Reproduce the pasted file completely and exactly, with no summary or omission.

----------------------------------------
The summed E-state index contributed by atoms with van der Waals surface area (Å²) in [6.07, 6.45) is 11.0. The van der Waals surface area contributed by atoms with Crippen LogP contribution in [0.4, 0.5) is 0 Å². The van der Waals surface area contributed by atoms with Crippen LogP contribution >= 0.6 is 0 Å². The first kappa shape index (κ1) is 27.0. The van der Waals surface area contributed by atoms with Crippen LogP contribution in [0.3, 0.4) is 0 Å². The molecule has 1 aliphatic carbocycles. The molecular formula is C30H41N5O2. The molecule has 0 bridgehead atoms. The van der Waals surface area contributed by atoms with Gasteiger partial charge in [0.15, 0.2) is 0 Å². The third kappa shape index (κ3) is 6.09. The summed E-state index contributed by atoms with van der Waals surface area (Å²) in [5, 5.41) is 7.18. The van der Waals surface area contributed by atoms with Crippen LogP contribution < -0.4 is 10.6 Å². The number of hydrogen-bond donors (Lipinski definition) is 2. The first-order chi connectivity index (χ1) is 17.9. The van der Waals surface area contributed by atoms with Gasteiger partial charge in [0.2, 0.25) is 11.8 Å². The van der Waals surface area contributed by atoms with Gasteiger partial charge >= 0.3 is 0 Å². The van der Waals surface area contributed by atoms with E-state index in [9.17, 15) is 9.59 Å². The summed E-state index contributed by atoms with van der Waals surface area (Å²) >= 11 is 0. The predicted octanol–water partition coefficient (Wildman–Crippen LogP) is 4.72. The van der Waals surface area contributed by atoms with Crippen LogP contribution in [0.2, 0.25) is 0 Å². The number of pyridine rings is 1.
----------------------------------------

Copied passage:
The summed E-state index contributed by atoms with van der Waals surface area (Å²) in [6.07, 6.45) is 11.0. The van der Waals surface area contributed by atoms with Crippen LogP contribution in [0.4, 0.5) is 0 Å². The van der Waals surface area contributed by atoms with Crippen LogP contribution >= 0.6 is 0 Å². The first kappa shape index (κ1) is 27.0. The van der Waals surface area contributed by atoms with Crippen LogP contribution in [0.3, 0.4) is 0 Å². The molecule has 1 aliphatic carbocycles. The molecular formula is C30H41N5O2. The molecule has 0 bridgehead atoms. The van der Waals surface area contributed by atoms with Gasteiger partial charge in [0.15, 0.2) is 0 Å². The third kappa shape index (κ3) is 6.09. The summed E-state index contributed by atoms with van der Waals surface area (Å²) in [5, 5.41) is 7.18. The van der Waals surface area contributed by atoms with Crippen LogP contribution < -0.4 is 10.6 Å². The number of hydrogen-bond donors (Lipinski definition) is 2. The first-order chi connectivity index (χ1) is 17.9. The van der Waals surface area contributed by atoms with Gasteiger partial charge in [0.2, 0.25) is 11.8 Å². The van der Waals surface area contributed by atoms with Gasteiger partial charge >= 0.3 is 0 Å². The van der Waals surface area contributed by atoms with E-state index in [9.17, 15) is 9.59 Å². The summed E-state index contributed by atoms with van der Waals surface area (Å²) >= 11 is 0. The predicted octanol–water partition coefficient (Wildman–Crippen LogP) is 4.72. The van der Waals surface area contributed by atoms with Crippen LogP contribution in [0.2, 0.25) is 0 Å². The number of pyridine rings is 1.